Step 3: Once loaded, the Host needs to bring up the RetroArch menu via the F1 key and navigate to the 'Quick Menu > Netplay > Start Netplay Host' option. You'll know if it worked as the game will resume and wait for Client connection(s).
Step 4: Once the Host has started the netplay session, the Client(s) may now connect to the Host. If you jump the gun and attempt to connect to the Host before he/she completes Steps 3, your session will fail, and may even result in RetroArch crashing. Assuming you are using an external chat program, such as Skype, simply coordinate with your Host when it is safe to proceed with the Client connection(s). Start your game as normal, then bring up the RetroArch menu via the F1 key, and go to 'Quick Menu > Netplay > Connect to Netplay Host' option. If you are playing with multiple Clients, the order in which they connect to the Host will determine their assignment as 'Player 2', 'Player 3', and so on. You'll know if the connection was successful because RetroArch will usually crash within the first 3 seconds of the attempt. If the connection worked, you should see the screen log a message that each Client has been assigned a player number and announce his/her gamertag. Enjoy.
Part D: Troubleshooting
Q1: As the client, I am always getting a 'Failure to Connect' error message. What am I doing wrong?
A1: Netplay is finicky. My first recommendation is to confirm the Host's port forwarding rule is accurate, where the port specified in RetroArch's configuration file is the same as what is listed in the Host's router. Also, keep in mind that if your computer/device is hooked up to an ethernet cable vs. wifi, it's local IPv4 address will be different, meaning your port forwarding rule could be inaccurate. Next, I'd confirm the Host's Public IP Address hasn't changed, which can happen without warning by your ISP, assuming you are not paying to have a static IP. Finally, I'd look into confirming the content and cores you are attempting to netplay are identical as this is required. Meaning the Host and all Clients must be using the same version of RetroArch, the same core (and version of said core), and the same rom (to include the file size, checksum, and name). Given this need for consistency, it is highly recommended all netplay parties obtain their roms from the same source, nor should they update their cores without coordinating with the rest of the party as well.
Q2: Netplay is jumpy.
A2: As I told you before, netplay isn't perfect, but then again, it shouldn't be overly jumpy either. Try connecting all parties via ethernet vs. wifi. Failing that, try stopping all non-essential programs that may be concurrently running while attempting to netplay. In my own experience as the Host, I am able to netplay with 3 other people, 2 of which are in different timezones than myself, with little to no issue.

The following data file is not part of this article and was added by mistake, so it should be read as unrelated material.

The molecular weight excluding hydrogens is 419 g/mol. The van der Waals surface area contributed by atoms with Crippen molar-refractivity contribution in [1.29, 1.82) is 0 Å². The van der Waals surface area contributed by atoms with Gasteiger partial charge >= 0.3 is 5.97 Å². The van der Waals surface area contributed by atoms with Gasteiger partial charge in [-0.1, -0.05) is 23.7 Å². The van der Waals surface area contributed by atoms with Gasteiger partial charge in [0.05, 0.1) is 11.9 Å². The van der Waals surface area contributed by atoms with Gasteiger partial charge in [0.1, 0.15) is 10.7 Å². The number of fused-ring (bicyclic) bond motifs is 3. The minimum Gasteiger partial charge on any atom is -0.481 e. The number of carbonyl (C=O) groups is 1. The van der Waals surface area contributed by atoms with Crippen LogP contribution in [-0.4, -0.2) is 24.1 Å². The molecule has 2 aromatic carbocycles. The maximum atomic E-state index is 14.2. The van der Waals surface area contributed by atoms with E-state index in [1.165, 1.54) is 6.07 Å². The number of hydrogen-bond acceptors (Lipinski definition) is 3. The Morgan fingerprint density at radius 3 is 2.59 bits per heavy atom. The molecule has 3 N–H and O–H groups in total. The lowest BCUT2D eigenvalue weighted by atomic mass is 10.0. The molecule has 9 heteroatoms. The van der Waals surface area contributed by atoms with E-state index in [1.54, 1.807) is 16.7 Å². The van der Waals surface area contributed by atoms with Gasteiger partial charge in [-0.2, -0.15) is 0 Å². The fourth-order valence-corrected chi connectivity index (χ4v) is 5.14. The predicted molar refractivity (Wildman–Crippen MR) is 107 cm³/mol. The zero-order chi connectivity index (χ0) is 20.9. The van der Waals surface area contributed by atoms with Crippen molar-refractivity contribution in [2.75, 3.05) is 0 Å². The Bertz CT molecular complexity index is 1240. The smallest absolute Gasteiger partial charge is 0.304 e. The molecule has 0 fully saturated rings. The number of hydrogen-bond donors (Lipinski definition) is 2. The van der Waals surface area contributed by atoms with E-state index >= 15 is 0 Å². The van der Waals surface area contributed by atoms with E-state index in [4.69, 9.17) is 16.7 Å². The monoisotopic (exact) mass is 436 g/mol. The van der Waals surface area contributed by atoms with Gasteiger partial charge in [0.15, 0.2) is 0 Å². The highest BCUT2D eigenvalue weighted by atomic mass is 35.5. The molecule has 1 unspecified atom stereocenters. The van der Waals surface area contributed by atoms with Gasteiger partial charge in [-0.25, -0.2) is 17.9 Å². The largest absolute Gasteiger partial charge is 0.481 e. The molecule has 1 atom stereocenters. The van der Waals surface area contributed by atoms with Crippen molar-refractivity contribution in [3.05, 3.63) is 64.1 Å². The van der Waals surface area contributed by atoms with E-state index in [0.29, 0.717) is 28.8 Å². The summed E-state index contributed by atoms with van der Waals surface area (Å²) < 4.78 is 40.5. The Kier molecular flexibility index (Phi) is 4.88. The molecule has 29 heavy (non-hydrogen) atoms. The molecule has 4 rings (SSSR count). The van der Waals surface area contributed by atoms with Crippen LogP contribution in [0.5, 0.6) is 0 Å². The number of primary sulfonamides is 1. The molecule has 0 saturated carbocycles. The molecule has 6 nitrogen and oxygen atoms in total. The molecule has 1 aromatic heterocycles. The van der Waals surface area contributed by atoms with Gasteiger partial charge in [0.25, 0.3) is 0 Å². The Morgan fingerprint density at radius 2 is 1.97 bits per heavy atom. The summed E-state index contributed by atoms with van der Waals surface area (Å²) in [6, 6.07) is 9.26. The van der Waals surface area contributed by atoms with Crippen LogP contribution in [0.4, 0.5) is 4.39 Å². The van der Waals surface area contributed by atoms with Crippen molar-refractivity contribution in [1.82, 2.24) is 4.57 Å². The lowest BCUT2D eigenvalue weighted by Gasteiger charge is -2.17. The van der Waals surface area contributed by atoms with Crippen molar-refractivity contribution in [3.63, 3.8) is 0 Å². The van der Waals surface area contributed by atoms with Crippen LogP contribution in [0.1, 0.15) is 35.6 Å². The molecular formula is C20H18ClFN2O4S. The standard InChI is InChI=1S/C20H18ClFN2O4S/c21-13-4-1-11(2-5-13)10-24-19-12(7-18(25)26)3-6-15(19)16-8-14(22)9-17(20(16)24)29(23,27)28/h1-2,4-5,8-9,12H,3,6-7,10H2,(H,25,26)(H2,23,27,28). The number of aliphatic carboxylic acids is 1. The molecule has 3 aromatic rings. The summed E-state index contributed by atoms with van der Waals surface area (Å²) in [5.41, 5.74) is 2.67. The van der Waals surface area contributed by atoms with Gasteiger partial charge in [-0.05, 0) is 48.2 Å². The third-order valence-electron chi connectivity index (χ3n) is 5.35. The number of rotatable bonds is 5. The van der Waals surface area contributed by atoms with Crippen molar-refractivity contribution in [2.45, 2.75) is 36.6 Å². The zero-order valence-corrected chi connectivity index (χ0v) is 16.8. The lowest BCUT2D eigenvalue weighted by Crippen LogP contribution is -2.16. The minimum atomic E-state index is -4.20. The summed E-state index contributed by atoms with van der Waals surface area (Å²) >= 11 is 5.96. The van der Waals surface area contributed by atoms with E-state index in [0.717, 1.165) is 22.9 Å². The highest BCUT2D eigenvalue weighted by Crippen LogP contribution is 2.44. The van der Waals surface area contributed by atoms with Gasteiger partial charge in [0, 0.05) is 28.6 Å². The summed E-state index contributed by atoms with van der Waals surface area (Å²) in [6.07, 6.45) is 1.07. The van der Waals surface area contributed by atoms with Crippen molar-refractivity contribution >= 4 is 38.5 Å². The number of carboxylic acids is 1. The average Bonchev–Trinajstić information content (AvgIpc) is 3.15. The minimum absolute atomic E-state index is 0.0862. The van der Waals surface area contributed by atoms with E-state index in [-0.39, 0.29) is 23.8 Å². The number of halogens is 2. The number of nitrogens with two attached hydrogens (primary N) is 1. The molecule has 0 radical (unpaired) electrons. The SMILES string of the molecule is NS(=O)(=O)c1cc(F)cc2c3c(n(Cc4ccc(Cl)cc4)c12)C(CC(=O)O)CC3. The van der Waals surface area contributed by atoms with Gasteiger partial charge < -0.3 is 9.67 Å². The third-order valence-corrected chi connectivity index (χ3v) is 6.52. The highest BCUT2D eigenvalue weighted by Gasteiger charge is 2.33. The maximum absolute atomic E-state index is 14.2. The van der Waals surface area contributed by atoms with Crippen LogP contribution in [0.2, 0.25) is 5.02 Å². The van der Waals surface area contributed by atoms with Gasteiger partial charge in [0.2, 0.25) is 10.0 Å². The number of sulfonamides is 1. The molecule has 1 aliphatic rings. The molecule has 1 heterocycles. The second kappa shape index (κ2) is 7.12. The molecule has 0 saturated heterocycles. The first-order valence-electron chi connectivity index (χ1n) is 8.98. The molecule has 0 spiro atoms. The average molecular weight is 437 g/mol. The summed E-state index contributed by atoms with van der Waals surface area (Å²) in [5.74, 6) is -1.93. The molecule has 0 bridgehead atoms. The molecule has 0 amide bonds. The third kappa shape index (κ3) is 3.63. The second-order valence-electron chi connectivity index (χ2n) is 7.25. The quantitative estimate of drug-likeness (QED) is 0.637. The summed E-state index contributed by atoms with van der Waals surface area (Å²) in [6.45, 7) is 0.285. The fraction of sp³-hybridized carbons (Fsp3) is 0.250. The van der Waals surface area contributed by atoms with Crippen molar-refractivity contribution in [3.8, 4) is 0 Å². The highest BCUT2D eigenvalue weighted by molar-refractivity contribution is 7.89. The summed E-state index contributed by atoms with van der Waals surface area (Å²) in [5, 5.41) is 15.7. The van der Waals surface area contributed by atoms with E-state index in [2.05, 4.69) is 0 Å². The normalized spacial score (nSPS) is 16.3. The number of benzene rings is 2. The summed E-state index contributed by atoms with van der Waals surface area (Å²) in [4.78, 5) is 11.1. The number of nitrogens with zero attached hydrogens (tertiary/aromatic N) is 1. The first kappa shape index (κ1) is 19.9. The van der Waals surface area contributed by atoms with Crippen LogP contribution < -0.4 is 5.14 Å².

Q3: I cannot get a specific core to work in netplay.
A3: Not all cores are netplay-compatible. PC Engine (aka Turbo Grafx 16) is an example of a system that I cannot get a netplay connection with, regardless of rom used or core. Same goes with MAME .78 unfortunately. Take that with a grain of salt though, as you can still play literally thousands of games via the web from the NES, SNES, Genesis, Master System, and Final Burn Alpha catalogs. From sports, to shooters, to brawlers, and racers, the options you have at your fingertips, for free no less, are damn near unlimited.
Q4: Can you use cheats in netplay?
A4: Believe it or not, yes. Unlike other emulators, RetroArch does allow for the Host to activate cheat codes for some cores, making said codes usable to both the Host and his/her Client(s). Examples of systems that allow cheats across all parties include, NES, Genesis, SNES , and Neo Geo bios cheats (during gameplay, hold A+B+C+tap Start). This is a great option for difficult co-op games, such as Contra 3 on SNES.
Q5: This blog is about PC-to-PC netplay. Can I netplay with my Raspberry Pi instead?
A5: Short answer - Yes. Long Answer - Yes, but performance is really sub-par compared to the PC-to-PC method, to the point that I don't recommend it. Sorry.
Q6: Can I netplay 3 and 4-player games with the SNES9x core?
A6: You sure can. Make sure the Host sets his 'Quick Menu > Controls > User 2 Device Type' value to 'Multitap', thus allowing for 3 and 4-player simultaneous netplay. This is great for multiplayer Bomberman and NBA Jam sessions.
Emulate This is not endorsed or affiliated with RetroArch, Libretro, The Raspberry Pi Foundation, or RetroPie. We are simply fans and provided this guidance without consent or compensation from the above parties.